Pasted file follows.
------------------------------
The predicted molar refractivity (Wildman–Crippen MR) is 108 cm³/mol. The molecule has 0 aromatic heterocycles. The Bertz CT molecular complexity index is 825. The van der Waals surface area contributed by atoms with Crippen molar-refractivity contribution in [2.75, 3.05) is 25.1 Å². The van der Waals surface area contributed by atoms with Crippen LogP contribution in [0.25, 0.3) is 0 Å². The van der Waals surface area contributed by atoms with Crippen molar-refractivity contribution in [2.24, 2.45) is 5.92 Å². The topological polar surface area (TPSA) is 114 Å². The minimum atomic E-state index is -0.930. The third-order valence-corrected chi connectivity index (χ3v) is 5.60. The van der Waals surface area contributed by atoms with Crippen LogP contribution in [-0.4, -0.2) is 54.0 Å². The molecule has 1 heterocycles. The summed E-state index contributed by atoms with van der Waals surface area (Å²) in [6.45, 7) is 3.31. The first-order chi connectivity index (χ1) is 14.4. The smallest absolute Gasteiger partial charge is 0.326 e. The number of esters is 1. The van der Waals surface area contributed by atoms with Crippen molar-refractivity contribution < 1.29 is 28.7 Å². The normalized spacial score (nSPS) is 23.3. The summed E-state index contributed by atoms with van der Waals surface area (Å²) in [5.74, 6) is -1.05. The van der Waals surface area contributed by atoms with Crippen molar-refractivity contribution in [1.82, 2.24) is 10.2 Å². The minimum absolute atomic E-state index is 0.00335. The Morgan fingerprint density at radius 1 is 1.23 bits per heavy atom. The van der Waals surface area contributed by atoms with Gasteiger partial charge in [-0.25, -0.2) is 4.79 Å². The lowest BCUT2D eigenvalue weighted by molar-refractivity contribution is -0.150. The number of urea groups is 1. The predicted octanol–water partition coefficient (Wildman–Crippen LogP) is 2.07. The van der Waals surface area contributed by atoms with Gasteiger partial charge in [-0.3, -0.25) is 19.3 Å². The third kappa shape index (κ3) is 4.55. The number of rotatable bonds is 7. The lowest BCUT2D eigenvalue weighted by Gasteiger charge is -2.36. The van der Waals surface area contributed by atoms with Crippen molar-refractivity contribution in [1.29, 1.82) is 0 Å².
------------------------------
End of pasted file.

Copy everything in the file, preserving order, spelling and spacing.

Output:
The predicted molar refractivity (Wildman–Crippen MR) is 108 cm³/mol. The molecule has 0 aromatic heterocycles. The Bertz CT molecular complexity index is 825. The van der Waals surface area contributed by atoms with Crippen molar-refractivity contribution in [2.75, 3.05) is 25.1 Å². The van der Waals surface area contributed by atoms with Crippen LogP contribution in [0.25, 0.3) is 0 Å². The van der Waals surface area contributed by atoms with Crippen molar-refractivity contribution in [2.24, 2.45) is 5.92 Å². The topological polar surface area (TPSA) is 114 Å². The minimum atomic E-state index is -0.930. The third-order valence-corrected chi connectivity index (χ3v) is 5.60. The van der Waals surface area contributed by atoms with Crippen LogP contribution in [-0.4, -0.2) is 54.0 Å². The molecule has 1 heterocycles. The summed E-state index contributed by atoms with van der Waals surface area (Å²) in [6.45, 7) is 3.31. The first-order chi connectivity index (χ1) is 14.4. The smallest absolute Gasteiger partial charge is 0.326 e. The number of esters is 1. The van der Waals surface area contributed by atoms with Crippen molar-refractivity contribution < 1.29 is 28.7 Å². The normalized spacial score (nSPS) is 23.3. The summed E-state index contributed by atoms with van der Waals surface area (Å²) in [5.74, 6) is -1.05. The van der Waals surface area contributed by atoms with Crippen molar-refractivity contribution in [1.82, 2.24) is 10.2 Å². The minimum absolute atomic E-state index is 0.00335. The Morgan fingerprint density at radius 1 is 1.23 bits per heavy atom. The van der Waals surface area contributed by atoms with Gasteiger partial charge in [-0.25, -0.2) is 4.79 Å². The lowest BCUT2D eigenvalue weighted by molar-refractivity contribution is -0.150. The number of urea groups is 1. The predicted octanol–water partition coefficient (Wildman–Crippen LogP) is 2.07. The van der Waals surface area contributed by atoms with Gasteiger partial charge in [-0.3, -0.25) is 19.3 Å². The third kappa shape index (κ3) is 4.55. The number of rotatable bonds is 7. The lowest BCUT2D eigenvalue weighted by Gasteiger charge is -2.36. The van der Waals surface area contributed by atoms with Crippen molar-refractivity contribution in [1.29, 1.82) is 0 Å².